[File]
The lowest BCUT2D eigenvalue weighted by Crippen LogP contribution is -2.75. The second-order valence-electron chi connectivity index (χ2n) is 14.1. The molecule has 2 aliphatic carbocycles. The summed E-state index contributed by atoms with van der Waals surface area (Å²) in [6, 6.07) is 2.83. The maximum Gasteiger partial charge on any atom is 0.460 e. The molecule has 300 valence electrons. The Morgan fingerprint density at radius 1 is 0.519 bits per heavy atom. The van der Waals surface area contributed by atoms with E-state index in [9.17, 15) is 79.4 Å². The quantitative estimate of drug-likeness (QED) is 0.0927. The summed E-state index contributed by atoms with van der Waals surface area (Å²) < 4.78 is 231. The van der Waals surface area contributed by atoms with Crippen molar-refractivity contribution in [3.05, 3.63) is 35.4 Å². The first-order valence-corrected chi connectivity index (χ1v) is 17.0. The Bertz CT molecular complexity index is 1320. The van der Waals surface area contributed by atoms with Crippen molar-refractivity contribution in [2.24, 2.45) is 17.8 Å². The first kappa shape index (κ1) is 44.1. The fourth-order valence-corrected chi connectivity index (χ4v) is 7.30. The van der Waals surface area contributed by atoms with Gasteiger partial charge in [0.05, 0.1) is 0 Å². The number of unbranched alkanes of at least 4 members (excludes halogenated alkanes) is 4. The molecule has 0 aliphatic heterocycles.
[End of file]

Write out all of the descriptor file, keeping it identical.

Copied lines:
The lowest BCUT2D eigenvalue weighted by Crippen LogP contribution is -2.75. The second-order valence-electron chi connectivity index (χ2n) is 14.1. The molecule has 2 aliphatic carbocycles. The summed E-state index contributed by atoms with van der Waals surface area (Å²) in [6, 6.07) is 2.83. The maximum Gasteiger partial charge on any atom is 0.460 e. The molecule has 300 valence electrons. The Morgan fingerprint density at radius 1 is 0.519 bits per heavy atom. The van der Waals surface area contributed by atoms with E-state index in [9.17, 15) is 79.4 Å². The quantitative estimate of drug-likeness (QED) is 0.0927. The summed E-state index contributed by atoms with van der Waals surface area (Å²) < 4.78 is 231. The van der Waals surface area contributed by atoms with Crippen molar-refractivity contribution in [3.05, 3.63) is 35.4 Å². The first-order valence-corrected chi connectivity index (χ1v) is 17.0. The Bertz CT molecular complexity index is 1320. The van der Waals surface area contributed by atoms with Crippen molar-refractivity contribution in [2.24, 2.45) is 17.8 Å². The first kappa shape index (κ1) is 44.1. The fourth-order valence-corrected chi connectivity index (χ4v) is 7.30. The van der Waals surface area contributed by atoms with Gasteiger partial charge in [0.05, 0.1) is 0 Å². The number of unbranched alkanes of at least 4 members (excludes halogenated alkanes) is 4. The molecule has 0 aliphatic heterocycles.